Remove. Nock. Draw. Anchor. Breathe … Release.
This is the life of Bill Pellegrino.
Pellegrino and his wife Arlys are the owners of Bill Pellegrino’s Archery Hut, located just east of Powers Boulevard off Platte Avenue. Inside an expansive building lies a bow hunter or target archer’s Valhalla.
There is a well-stocked retail component, a shop area and staff to tune bows, as well as a 30-lane indoor range. The shop even offers lessons and competitive leagues.
“If it has to do with archery, we sell it,” Bill said.
‘Are we in trouble’
Bill moved to Colorado from Florida in his 20s. He worked in the fire sciences in the South, and says he came to Colorado because the bugs were smaller, there weren’t any alligators, and there were paid firefighters. Today he is a lieutenant with the Colorado Springs Fire Department and only a few years away from retiring. But his archery addiction and side business are more than enough to keep him busy.
“When I moved here, I was [bow] hunting, but didn’t do competitions,” he said. “A buddy in the fire service asked me to go to an archery tournament. I went and was absolutely hooked.”
He went on to compete and earn state, national and even world titles, earning quintuple-digit cash prizes for a single tournament.
“It’s a fun sport, but also a great way to make money,” he said.
And that was true beyond competition.
The Pellegrinos purchased an existing archery business in 2005, about a mile north of their current location.
“The owner didn’t have the time to put into it, was going to close it down and it was the only indoor range in the city,” Bill said. “I didn’t want to see it close, so I told my wife and she said, ‘Let’s buy it.’”
“I was not thinking at the time,” Arlys said.
The Pellegrinos admit they knew very little about running a small business.
“Our first day was July 5, 2005. We opened and didn’t even do $75 in sales that day,” he said. “We looked at each other like, ‘Oh God, are we in trouble.’”
But word of their acquisition soon got out and, because of Bill Pellegrino’s stature and connections within the archery community, customers started coming.
“We ended up with so much work by late August, there were some times when I would stay [at the shop] all night and work days on end,” Bill said.
Despite the success, the Pellegrinos couldn’t swallow their costly lease.
The Archery Hut, Part II
While on a hunting trip in Idaho, Pellegrino stopped at an outdoor outfitter for a map. An older couple owned the business and told Bill they’d paid for their building twice.
Confused, he asked what they meant.
The couple told Bill they had leased the building for 25 years before eventually buying it.
“I immediately did the math. … I’d spent more than $100,000 on a lease in three years,” he said. “I got home and my wife asked how hunting was. My exact words were, ‘We’re buying a building.’ I was petrified I’d be those people.”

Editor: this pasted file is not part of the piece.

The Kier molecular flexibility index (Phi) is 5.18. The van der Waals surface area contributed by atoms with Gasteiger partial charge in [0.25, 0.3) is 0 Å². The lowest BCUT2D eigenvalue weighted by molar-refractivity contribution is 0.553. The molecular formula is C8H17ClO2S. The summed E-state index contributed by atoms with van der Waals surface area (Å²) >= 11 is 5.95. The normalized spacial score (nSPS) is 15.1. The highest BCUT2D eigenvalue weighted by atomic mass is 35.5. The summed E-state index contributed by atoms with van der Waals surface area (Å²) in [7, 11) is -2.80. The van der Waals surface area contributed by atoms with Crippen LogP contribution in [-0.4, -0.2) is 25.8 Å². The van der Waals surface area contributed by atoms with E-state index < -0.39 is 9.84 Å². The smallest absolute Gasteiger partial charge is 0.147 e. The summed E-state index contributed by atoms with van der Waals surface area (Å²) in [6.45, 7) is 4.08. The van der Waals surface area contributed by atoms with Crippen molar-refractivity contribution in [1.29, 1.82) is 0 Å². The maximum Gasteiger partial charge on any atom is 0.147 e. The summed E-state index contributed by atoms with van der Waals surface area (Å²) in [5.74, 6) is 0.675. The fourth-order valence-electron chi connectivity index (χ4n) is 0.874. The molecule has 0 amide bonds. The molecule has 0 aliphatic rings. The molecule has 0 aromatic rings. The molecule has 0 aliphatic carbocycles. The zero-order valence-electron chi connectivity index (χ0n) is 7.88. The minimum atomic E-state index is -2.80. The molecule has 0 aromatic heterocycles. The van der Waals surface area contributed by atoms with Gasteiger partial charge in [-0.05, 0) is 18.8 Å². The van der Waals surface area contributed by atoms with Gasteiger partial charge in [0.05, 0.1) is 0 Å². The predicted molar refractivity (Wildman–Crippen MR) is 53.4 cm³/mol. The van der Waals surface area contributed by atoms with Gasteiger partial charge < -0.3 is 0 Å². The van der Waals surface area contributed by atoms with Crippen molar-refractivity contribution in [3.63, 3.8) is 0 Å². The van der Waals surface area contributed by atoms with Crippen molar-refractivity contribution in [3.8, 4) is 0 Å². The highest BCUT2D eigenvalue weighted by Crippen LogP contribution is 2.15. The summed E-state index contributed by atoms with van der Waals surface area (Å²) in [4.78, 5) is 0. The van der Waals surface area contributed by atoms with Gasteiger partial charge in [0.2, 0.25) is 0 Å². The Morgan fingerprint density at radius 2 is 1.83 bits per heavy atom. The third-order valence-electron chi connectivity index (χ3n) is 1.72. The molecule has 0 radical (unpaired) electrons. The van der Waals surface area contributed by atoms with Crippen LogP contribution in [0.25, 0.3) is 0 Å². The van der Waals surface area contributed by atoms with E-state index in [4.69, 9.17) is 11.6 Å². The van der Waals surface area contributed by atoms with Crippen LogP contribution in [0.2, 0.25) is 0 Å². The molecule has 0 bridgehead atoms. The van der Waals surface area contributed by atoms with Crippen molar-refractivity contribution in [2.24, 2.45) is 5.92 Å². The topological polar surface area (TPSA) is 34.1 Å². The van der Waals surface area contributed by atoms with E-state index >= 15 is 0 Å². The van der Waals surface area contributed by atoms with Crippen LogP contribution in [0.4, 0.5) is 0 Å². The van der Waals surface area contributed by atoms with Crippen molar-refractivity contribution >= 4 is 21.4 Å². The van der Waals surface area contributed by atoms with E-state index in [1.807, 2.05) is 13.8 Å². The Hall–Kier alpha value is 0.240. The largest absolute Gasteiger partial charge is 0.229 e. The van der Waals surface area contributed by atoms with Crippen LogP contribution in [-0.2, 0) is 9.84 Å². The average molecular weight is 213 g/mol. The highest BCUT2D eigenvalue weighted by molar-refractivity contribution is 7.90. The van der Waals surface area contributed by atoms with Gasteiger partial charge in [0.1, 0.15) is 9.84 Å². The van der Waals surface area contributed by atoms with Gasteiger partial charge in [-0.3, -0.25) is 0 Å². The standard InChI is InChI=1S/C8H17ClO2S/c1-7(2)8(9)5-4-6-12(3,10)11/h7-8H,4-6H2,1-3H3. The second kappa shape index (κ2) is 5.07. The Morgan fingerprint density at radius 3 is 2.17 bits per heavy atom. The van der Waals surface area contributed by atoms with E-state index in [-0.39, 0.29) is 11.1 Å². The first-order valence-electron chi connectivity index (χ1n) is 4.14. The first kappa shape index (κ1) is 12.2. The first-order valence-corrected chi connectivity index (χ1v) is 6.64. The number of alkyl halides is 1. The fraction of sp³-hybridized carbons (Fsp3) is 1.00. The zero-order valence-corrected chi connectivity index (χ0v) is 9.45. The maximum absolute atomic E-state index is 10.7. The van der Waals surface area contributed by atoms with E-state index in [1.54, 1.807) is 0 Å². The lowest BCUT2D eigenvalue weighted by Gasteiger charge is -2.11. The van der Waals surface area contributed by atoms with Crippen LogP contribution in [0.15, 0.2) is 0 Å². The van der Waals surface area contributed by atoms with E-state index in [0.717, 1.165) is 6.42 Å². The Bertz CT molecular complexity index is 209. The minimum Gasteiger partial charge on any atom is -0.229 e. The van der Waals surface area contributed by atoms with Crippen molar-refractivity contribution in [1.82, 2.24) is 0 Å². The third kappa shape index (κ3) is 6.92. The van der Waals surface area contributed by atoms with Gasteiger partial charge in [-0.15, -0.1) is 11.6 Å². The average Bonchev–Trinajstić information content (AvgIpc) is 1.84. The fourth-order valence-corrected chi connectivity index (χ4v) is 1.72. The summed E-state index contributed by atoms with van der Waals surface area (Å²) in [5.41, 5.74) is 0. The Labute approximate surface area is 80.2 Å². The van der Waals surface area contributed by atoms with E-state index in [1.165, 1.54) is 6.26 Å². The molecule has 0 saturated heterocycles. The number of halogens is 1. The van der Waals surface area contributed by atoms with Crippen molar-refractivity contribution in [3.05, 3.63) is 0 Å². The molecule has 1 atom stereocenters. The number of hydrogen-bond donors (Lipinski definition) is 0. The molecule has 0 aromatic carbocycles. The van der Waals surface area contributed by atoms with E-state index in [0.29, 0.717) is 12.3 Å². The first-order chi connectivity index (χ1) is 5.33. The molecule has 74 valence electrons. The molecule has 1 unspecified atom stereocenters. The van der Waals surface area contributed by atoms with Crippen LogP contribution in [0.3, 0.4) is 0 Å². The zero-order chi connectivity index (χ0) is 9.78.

Bill visited a couple dozen properties before settling on the one they are in today. The space was perfect for a retail operation and range, he said.
Arlys, who worked as a mortgage lender before leaving to run the shop full time, said, however, that she had never been through anything like applying for a small business loan.
“You could take 10 mortgage loans and stack them up, and it would be nothing compared to a small business loan. It was a nightmare,” she said. “You also needed a big down payment, and we had to scrape from everywhere to get it together.”
In 2008 the Archery Hut opened its second iteration just outside the north gate of Peterson Air Force Base.
Girls ‘n’ bows
According to the Pellegrinos, archery has always been an obscure, male-dominated sport in the U.S. But the demographics are changing, and that’s something the Hut embraces, Bill said.
The Hunger Games movie franchise was the best advertising the pastime could have had, he said. In those movies, the young female protagonist is a dead eye with a bow. Young female fans flocked to the sport, Bill said.
“We saw a huge influx of women and young girls,” he said. “They don’t typically buy the expensive stuff. Where bow hunters are spending $800, those just getting started are looking at a couple hundred.”
But the sport is so addictive, many who come in for starter bows and a couple arrows go on to upgrade equipment, hunt and compete, he said, adding while many retail shops focus on seasonal bow hunting, they merely get by during the remaining months of the year. Bill said the Archery Hut’s equal focus on target archery and the non-hunter makes them relevant year-round.
“Citywide, I would say the percentage of target shooters here is very high,” he said.
Bill said profit margins are greatest in their service department because the only cost to him is labor. Retail sales are second, and all the ancillary services, such as lessons and lane rentals, bring up the rear. Bill said retail has challenges because archery equipment markup is notoriously low — about 30 percent.
“I have a buddy who sells tires with a 200-percent markup,” he said. “We have to stay competitive and the archery industry has always been that way.”
He said the range takes up the most amount of space, but brings in the least amount of revenue. However, the range ensures a steady stream of enthusiasts in need of better equipment and tune-ups.
“In cold weather, if you come in on a Saturday, all 30 lanes will be full and you’ll have to wait for a spot,” Bill said.
As for the appeal?
For one, it’s relatively cheap and accessible, no matter the age, gender or even athletic ability. But the challenge keeps many coming back.
“When I shoot a rifle, I expect to hit my dot every time,” Bill said. “But we have so much influence over the bow. It’s so easy to miss. It’s way more of a challenge. But when you’re successful, it’s way more rewarding — a thousand times.”